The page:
Those are big pieces of it. Confidence as well is a big one. It allows you to stay up and close your gap — all of those different things. Those are the pieces we look for from him defensively.

Does the amount of time they have played together with the Marlies help give you confidence in putting that pairing together?

Keefe: It doesn’t matter necessarily to me whether they have had that or not, but it is a bonus. It is a nice thing. It gives you extra comfort as a coach when you have seen them play together with the Marlies and even in their time here.

There is the fact that they have that and can play off of each other well, and also just the relationship they have off the ice. They are good friends and countrymen. I think that stuff is important, especially for young players that are trying to find a level of comfort.

Liljegren mentioned keeping passes simple and that there is more space to make a fancier play at the AHL level. Have you noticed him simplifying it?

Keefe: I think so. A lot of that is just the pace of the NHL. How quickly players close on you is different than what you are used to seeing. Also, at the same time, when you make a mistake at the NHL level, with the skill set of the players on the other side, they are more likely to capitalize on your mistakes. At the American league level, the skill sets aren’t the same and you may be able to recover a lot better.

Those are the kinds of things where you start to recognize how important it is to move the puck efficiently. In his case, it is just on his stick and off his stick. At the same time, as we have seen in the offensive zone, when he gets his head up and knows there is time, he is walking the line and getting to the middle of the ice. He is doing things there that show a level of poise and maturity to his game, too. That is all part of it to be able to find that balance.

What is the adjustment for Michael Bunting to play in the top six of the lineup?

Keefe: I think it is a big jump. He spent time there last season and played with good players in Arizona. It is not entirely new to him. He is a confident guy and he kind of knows who he is and what he brings. I don’t think in that sense it is a huge adjustment.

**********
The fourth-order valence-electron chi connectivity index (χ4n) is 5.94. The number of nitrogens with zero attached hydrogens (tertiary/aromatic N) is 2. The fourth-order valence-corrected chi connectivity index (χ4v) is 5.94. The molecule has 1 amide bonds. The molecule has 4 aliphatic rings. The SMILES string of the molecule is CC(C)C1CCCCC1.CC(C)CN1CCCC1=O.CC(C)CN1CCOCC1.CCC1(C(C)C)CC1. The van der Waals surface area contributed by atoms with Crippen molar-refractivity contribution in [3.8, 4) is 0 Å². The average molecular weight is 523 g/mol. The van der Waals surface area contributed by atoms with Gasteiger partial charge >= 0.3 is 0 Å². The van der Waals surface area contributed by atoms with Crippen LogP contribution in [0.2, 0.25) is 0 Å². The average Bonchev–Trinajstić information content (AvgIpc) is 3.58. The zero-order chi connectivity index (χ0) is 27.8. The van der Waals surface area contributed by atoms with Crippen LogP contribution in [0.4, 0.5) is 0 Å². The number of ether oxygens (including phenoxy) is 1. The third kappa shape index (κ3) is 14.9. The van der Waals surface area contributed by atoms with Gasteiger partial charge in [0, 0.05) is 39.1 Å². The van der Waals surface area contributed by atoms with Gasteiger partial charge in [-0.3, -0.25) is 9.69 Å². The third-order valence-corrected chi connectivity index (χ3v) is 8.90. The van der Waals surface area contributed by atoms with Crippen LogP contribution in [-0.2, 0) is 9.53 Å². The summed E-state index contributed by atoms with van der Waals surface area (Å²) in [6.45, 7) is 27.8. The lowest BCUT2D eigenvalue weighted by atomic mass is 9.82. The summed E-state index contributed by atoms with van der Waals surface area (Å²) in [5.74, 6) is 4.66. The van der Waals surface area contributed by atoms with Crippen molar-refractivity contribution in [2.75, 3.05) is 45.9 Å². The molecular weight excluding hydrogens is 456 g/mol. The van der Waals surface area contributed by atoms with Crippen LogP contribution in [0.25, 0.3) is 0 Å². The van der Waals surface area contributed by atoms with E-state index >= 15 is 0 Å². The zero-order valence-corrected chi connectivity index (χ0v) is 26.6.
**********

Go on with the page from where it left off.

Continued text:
At the same time, when you are adjusting to playing with high-end teammates to begin with and you are still yourself trying to find your way in the league, there are some added layers there. He is a guy we need to stay on in terms of video and talking to him and reassuring him.

I think he has done a really nice job. His work ethic is undeniable. Structurally, there are some things there, and in some of his little plays with the puck with his execution level, to just trust his skill set and let plays develop. Those are the kinds of things you are looking for over time.

He has found ways to produce. He really has earned the opportunity he has gotten with how he has worked and competed since day one of camp.

Is there a tendency for players who play with Auston Matthews and William Nylander to be more deferential at times?

Keefe: I think that is natural. You are going to do that. That is why it is a bit of an art to be able to play up. It is natural for you to look at it and say, “Those players are elite, and anybody could play with them.” That is absolutely not the case.

There are some players who have a level of simplicity to their game that when they play up in the lineup, all of a sudden, they get away from that and suddenly feel like they need to defer to others or find the play. Instead of being really straightforward, it becomes a challenge, and then you end up getting in their way and disrupting them and all of that.

It is an art for sure. Each player adjusts in their own way to it. Whether Bunting was playing with John or Auston, he has done a good job with it here, but it is still something we are working him through. I think he has another level to get to.

How do you prepare for a Vegas team that is starting to round into form and has been dealing with some injuries themselves?

Keefe: It is what you come to expect when you play Vegas. It so happens it is the first time for me as a coach. You’ve watched them and admired how they have played since they came into the league. They are a team with lots of energy and pace. They are structurally sound. They work really hard to close space both ways — both on the forecheck and the way they backcheck and track defensively.

They have elite players. They do have some people out. We don’t know precisely what their lineup will look like, but they have, by and large, the core of their defense and their core at center ice. There is some real strength for them. They are a team that plays just a really sound team game with all five guys no matter who is in the lineup. You are going to be in for a game against a team that is not going to give you a lot.